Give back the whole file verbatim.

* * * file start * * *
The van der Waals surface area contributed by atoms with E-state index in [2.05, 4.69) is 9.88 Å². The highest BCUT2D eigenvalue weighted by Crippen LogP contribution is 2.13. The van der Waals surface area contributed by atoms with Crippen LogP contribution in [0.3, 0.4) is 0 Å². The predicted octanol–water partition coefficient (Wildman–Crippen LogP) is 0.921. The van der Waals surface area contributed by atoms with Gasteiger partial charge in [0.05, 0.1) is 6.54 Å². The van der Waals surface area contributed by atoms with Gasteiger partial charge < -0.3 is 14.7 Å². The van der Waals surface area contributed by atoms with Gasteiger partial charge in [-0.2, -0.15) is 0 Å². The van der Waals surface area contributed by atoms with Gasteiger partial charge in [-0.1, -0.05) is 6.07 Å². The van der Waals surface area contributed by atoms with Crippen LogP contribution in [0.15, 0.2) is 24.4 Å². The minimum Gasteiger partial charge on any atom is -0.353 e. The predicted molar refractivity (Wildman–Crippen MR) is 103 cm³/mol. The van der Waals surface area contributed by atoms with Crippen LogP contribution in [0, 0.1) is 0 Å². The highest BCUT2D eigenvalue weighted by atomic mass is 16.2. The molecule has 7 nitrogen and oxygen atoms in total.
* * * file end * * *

The van der Waals surface area contributed by atoms with E-state index in [2.05, 4.69) is 9.88 Å². The highest BCUT2D eigenvalue weighted by Crippen LogP contribution is 2.13. The van der Waals surface area contributed by atoms with Crippen LogP contribution in [0.3, 0.4) is 0 Å². The predicted octanol–water partition coefficient (Wildman–Crippen LogP) is 0.921. The van der Waals surface area contributed by atoms with Gasteiger partial charge in [0.05, 0.1) is 6.54 Å². The van der Waals surface area contributed by atoms with Gasteiger partial charge < -0.3 is 14.7 Å². The van der Waals surface area contributed by atoms with Gasteiger partial charge in [-0.2, -0.15) is 0 Å². The van der Waals surface area contributed by atoms with Gasteiger partial charge in [-0.1, -0.05) is 6.07 Å². The van der Waals surface area contributed by atoms with Crippen LogP contribution in [0.15, 0.2) is 24.4 Å². The minimum Gasteiger partial charge on any atom is -0.353 e. The predicted molar refractivity (Wildman–Crippen MR) is 103 cm³/mol. The van der Waals surface area contributed by atoms with Crippen LogP contribution in [0, 0.1) is 0 Å². The highest BCUT2D eigenvalue weighted by atomic mass is 16.2. The molecule has 7 nitrogen and oxygen atoms in total.